The Air Force Auxiliary paid more per hour than I earned at my office job and I was always interested in earning extra money. They provided a free air-force uniform, winter coat and shoes, plus trips to the mountains on weekends, which, because I didn’t date much, were boring anyway.

muriel-and-mary-vien-1950s

Arriving by bus — Mary, a devout Catholic, and I attended Church services every Sunday morning

It proved to be an adventure. They’d drive our ‘flight’ (class) to the Radar Station atop a mountain by bus. It was an interesting experience and I look back at it with pleasure.

I also had my very first marriage proposal (from a regular airman) whom, I believe, really meant it. I shall never, ever forget that! He was from Prince Edward Island and handsome in his uniform. I’ve never been to PEI, but have always wanted to visit there because of this memory. Perhaps he was attracted to me because I was the first virgin he ever dated. He told me I was, he respected me for it, and never attempted to change my status.

airforece-auxiliary-1950s

No, I didn’t get garbage detail, but already had a twisted sense of humor

Some other flight colleagues obtained jobs at Montreal’s Dorval airport. It was miles away from my home and I didn’t drive. The mere thought of bracing dark winters on public transit all the way out there didn’t appeal. I just didn’t have the courage. Thus, I was perhaps saved some health issues.

My friend Philip was a WWII pilot. Now, he chuckles when he tells me that on the way out on flying missions, he’d turn hot and cold, a cold hand would clutch his innards and oops, the poor guy would throw up — in the cockpit. It was embarrassing and humiliating for him, and unpleasant for others. Surprise, surprise — they didn’t want to fly with him. So Philip was grounded — and he believes probably survived the war as a result.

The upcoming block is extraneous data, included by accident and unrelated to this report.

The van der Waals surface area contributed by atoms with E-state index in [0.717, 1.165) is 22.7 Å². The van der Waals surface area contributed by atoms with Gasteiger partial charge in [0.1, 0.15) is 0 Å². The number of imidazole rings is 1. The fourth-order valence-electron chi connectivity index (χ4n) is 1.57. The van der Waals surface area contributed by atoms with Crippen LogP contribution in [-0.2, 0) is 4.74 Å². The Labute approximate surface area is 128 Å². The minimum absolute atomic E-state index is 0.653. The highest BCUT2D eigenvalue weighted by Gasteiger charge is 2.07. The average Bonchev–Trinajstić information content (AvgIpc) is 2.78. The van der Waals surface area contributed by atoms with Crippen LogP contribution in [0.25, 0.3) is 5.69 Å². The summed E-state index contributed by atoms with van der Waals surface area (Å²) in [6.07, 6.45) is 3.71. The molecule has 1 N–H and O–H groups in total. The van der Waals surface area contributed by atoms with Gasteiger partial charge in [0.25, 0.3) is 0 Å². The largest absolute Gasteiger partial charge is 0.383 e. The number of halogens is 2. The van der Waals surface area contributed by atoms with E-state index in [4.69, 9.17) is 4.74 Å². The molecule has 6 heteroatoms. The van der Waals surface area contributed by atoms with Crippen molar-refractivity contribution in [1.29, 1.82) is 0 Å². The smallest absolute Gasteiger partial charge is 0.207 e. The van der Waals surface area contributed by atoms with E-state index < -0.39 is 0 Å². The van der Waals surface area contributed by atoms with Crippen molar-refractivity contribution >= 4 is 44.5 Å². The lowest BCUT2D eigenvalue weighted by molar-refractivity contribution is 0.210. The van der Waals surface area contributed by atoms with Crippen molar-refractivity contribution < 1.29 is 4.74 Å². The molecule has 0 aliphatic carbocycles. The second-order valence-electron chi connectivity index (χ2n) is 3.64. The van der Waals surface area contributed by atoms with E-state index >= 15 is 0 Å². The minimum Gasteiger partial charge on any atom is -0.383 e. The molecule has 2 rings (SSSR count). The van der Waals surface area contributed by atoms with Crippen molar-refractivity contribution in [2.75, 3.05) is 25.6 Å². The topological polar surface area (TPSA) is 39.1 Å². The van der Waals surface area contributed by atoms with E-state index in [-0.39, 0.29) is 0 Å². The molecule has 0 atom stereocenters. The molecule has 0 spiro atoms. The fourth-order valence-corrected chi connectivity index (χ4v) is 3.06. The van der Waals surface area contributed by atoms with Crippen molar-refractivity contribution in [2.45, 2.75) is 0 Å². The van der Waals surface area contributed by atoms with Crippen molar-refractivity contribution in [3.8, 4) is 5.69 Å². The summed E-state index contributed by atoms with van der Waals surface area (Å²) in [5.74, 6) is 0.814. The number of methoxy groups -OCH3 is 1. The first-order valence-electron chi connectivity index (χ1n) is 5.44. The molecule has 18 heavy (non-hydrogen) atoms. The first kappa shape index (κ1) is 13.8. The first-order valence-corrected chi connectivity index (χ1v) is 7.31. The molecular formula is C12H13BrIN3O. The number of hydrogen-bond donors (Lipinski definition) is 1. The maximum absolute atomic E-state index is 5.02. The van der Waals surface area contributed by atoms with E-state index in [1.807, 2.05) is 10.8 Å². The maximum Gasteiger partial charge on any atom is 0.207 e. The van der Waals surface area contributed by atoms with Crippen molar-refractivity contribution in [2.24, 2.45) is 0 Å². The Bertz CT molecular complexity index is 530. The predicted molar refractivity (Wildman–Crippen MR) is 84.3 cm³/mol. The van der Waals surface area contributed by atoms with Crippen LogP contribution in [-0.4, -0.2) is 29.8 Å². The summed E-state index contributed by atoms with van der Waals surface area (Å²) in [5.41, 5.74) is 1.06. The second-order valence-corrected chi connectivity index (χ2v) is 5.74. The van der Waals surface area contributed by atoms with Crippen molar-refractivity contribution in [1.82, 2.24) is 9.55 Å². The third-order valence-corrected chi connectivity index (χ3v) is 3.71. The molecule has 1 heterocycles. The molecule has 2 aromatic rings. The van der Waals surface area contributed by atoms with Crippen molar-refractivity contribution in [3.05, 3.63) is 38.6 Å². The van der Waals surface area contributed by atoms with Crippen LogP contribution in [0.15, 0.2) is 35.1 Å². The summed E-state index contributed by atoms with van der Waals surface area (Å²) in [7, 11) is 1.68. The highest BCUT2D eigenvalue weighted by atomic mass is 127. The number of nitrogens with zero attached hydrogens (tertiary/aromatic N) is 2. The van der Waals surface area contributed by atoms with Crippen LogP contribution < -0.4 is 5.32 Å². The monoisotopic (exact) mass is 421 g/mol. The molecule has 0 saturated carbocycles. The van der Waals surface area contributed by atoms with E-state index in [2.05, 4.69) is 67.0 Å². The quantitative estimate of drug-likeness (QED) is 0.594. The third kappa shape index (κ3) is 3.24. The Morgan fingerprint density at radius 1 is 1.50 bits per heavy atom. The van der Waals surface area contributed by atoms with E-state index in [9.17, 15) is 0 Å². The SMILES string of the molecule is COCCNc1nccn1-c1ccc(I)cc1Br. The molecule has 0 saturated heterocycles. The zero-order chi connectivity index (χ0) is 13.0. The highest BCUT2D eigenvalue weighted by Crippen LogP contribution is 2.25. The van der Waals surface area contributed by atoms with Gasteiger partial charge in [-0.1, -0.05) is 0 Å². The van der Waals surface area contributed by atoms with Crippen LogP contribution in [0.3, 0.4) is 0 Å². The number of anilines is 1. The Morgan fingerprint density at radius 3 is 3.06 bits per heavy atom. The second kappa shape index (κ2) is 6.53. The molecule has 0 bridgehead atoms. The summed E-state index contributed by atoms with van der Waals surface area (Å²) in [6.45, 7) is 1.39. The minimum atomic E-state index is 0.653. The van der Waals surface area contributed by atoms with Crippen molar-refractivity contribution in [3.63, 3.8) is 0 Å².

Recently, I heard on CBC Radio that Radar Technicians from the 50s are trying to get compensation from the government for health issues resulting from electromagnetic rays they experienced from those early radar screens. I could have been one of them. The only reason I’m not is — I was chicken.

Former radar technicians complain of ‘headaches, fatigue, weakness, sleep disturbance, irritability, dizziness, memory difficulties, sexual dysfunction and occasionally shortness of breath after exertion……

‘During the 1960s and 1970s, ophthalmologist Milton Zaret, under contract with the Army and Air Force, examined the eyes of thousands of military and civilian personnel working at radar installations in the US and Greenland. Large numbers of them, he found, were developing cataracts….caused by chronic exposure to radiation of the eye at power densities around one milliwatt per square centimeter — a level which is regularly exceeded by each of the two and a half billion cell phones in use today.’ (Birenbaum et al. 1969, Zaret 1973)

I did develop early cataracts, which my eye specialist called ‘juvenile cataracts’. But they were probably as a result of my juvenile brain rather than being caused by 1950s radar screens.

projectionist-certificate-mur

Okay, so I don’t know how to scan these and get them straight, but I’ll learn

I looked for some of the photos taken then with one of those Brownie cameras, (remember?) and also found my official R.C.A.F. Projectionist Certificate. Hey guys, look at me!!! This old gal was up on the newest technology of her time — the 1950s. Have some respect.

 

 

 

(For more information on older radar screens, microwaves, and televisions, try Google.)